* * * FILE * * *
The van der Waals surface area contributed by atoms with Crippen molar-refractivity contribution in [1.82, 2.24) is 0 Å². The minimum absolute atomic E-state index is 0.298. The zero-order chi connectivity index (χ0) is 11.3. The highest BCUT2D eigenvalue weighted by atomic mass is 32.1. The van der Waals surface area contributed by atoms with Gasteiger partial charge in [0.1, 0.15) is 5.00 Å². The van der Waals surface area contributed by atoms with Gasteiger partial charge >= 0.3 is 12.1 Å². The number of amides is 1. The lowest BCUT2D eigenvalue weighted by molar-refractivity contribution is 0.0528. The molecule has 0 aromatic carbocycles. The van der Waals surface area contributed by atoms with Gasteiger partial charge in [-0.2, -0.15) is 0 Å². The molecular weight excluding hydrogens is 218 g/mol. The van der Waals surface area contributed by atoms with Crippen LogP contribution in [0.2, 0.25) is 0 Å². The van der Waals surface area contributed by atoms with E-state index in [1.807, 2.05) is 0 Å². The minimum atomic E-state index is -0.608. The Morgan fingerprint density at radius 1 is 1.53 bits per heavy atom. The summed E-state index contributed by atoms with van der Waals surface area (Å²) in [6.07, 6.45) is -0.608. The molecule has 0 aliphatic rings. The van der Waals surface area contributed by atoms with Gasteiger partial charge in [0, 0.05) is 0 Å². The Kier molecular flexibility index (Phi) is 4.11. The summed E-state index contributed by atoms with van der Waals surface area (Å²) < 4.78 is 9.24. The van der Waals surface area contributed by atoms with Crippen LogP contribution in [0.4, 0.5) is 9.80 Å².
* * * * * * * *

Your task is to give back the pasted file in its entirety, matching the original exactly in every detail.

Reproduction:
The van der Waals surface area contributed by atoms with Crippen molar-refractivity contribution in [1.82, 2.24) is 0 Å². The minimum absolute atomic E-state index is 0.298. The zero-order chi connectivity index (χ0) is 11.3. The highest BCUT2D eigenvalue weighted by atomic mass is 32.1. The van der Waals surface area contributed by atoms with Gasteiger partial charge in [0.1, 0.15) is 5.00 Å². The van der Waals surface area contributed by atoms with Gasteiger partial charge >= 0.3 is 12.1 Å². The number of amides is 1. The lowest BCUT2D eigenvalue weighted by molar-refractivity contribution is 0.0528. The molecule has 0 aromatic carbocycles. The van der Waals surface area contributed by atoms with Gasteiger partial charge in [-0.2, -0.15) is 0 Å². The molecular weight excluding hydrogens is 218 g/mol. The van der Waals surface area contributed by atoms with Crippen LogP contribution in [0.2, 0.25) is 0 Å². The van der Waals surface area contributed by atoms with E-state index in [1.807, 2.05) is 0 Å². The minimum atomic E-state index is -0.608. The Morgan fingerprint density at radius 1 is 1.53 bits per heavy atom. The summed E-state index contributed by atoms with van der Waals surface area (Å²) in [6.07, 6.45) is -0.608. The molecule has 0 aliphatic rings. The van der Waals surface area contributed by atoms with Gasteiger partial charge in [0, 0.05) is 0 Å². The Kier molecular flexibility index (Phi) is 4.11. The summed E-state index contributed by atoms with van der Waals surface area (Å²) < 4.78 is 9.24. The van der Waals surface area contributed by atoms with Crippen LogP contribution in [0.4, 0.5) is 9.80 Å².